they are completely full of it. matching rent per apartment from hud with makes it marketrate rent collecting from all those units there gas and ligth bill is also beening paid by hud so times that and all the land in new york they own. the also geting money from the 21 delevpolments and section 8 money from the people who moved into those units via section 8 they don,t put money in to there repairs or delevpoments bearly any more!they should not get another cent!

Feb. 02 2012 01:18 PM
Reside Chicago Apartments

It all adds up - Chicago`s trendy apartments and popular Lakeview neighborhood + a redesigned apartment home + exceptional service and value = the perfect place for you to call home.

Jan. 20 2012 08:05 AM
GM from Harlem

I am for helping people in need. But it's obvious with a waiting list of over 150,000 for the NYC Housing Project that the system needs to be revised in order for it to survive.

First, I suggest that residents of NYC Housing Projects have a maximum of seven years, except those over 65 years old, to live in those developments so those in need can get off the waiting list.

I think seven years more than enough time for people to get themselves together off on their own. Right now, there seems to be no incentive to improve yourself economically to get out of the projects.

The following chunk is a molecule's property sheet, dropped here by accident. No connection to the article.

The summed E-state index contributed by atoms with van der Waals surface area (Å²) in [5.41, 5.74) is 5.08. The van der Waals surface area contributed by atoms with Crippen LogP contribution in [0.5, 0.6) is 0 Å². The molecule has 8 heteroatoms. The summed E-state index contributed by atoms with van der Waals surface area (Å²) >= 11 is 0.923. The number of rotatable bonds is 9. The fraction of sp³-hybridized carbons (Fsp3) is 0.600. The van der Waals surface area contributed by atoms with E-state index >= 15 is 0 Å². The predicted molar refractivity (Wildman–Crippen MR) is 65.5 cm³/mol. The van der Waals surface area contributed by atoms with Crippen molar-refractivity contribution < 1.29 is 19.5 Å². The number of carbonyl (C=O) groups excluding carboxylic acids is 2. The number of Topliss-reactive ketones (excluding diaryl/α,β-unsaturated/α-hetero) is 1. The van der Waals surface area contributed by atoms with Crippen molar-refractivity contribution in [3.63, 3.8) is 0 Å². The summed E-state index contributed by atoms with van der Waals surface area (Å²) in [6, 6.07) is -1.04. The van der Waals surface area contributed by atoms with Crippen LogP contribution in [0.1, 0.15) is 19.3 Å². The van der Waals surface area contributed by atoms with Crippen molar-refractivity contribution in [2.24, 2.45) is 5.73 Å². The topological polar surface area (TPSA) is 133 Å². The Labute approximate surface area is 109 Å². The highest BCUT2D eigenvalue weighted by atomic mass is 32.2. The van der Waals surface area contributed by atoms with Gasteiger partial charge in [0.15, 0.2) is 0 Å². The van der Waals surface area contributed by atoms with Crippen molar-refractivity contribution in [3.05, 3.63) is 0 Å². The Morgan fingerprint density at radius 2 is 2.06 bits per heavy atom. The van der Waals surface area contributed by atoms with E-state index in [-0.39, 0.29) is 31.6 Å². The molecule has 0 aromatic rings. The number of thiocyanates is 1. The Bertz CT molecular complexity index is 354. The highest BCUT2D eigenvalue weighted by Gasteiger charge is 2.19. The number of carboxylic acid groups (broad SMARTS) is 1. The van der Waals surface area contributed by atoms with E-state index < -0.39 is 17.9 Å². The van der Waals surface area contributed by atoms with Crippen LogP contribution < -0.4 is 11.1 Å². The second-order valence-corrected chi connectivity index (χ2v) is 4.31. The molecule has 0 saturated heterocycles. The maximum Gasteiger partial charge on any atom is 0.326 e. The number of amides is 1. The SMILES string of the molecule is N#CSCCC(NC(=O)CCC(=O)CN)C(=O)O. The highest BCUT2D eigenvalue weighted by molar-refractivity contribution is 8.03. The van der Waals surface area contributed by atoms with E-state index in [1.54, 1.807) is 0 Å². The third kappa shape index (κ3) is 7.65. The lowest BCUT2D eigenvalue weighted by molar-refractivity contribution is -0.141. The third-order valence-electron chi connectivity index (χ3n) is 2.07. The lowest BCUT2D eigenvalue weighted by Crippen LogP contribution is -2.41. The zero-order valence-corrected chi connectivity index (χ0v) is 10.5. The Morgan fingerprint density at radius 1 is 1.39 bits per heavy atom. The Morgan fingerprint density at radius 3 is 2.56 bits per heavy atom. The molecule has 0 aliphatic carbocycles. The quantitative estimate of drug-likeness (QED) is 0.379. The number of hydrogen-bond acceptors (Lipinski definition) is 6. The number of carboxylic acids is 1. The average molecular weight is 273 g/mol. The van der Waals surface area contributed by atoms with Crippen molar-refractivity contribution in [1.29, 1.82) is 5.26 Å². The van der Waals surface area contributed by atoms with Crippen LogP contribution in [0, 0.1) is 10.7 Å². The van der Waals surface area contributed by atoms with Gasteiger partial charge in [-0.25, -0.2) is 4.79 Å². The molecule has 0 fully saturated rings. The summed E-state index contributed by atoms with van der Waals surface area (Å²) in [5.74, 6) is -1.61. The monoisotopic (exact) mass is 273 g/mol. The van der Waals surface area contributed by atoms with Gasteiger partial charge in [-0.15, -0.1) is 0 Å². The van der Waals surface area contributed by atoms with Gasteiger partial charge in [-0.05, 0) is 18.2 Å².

Jan. 12 2012 10:36 AM
DTorres from Manhattan

I work for the city, and some of my co-workers, live in Public Housing.
They live in the Manhattan, in the Robert Wagner houses, Chelsea Houses,
Grant Houses, Edenwald Houses in the Bronx, also in Brooklyn, NY in projects in that borough.

All of them, Kia, Helene, Mildred, Liz,
just to name four have harrowing stories
to tell of their life in the projects.
Those with grandchildren to raise, as well as kids in their teens,
are scared to death for their children.
Afraid the kids are going to get "jumped".
They complain of repairs not being made,
of being afraid to enter or leave their buildings at times.
They have a lot of concerns, but their overriding concern is safety,
they just do not feel safe for themselves or their children.
They have problems with the NYPD Stop & Frisk program, if one of their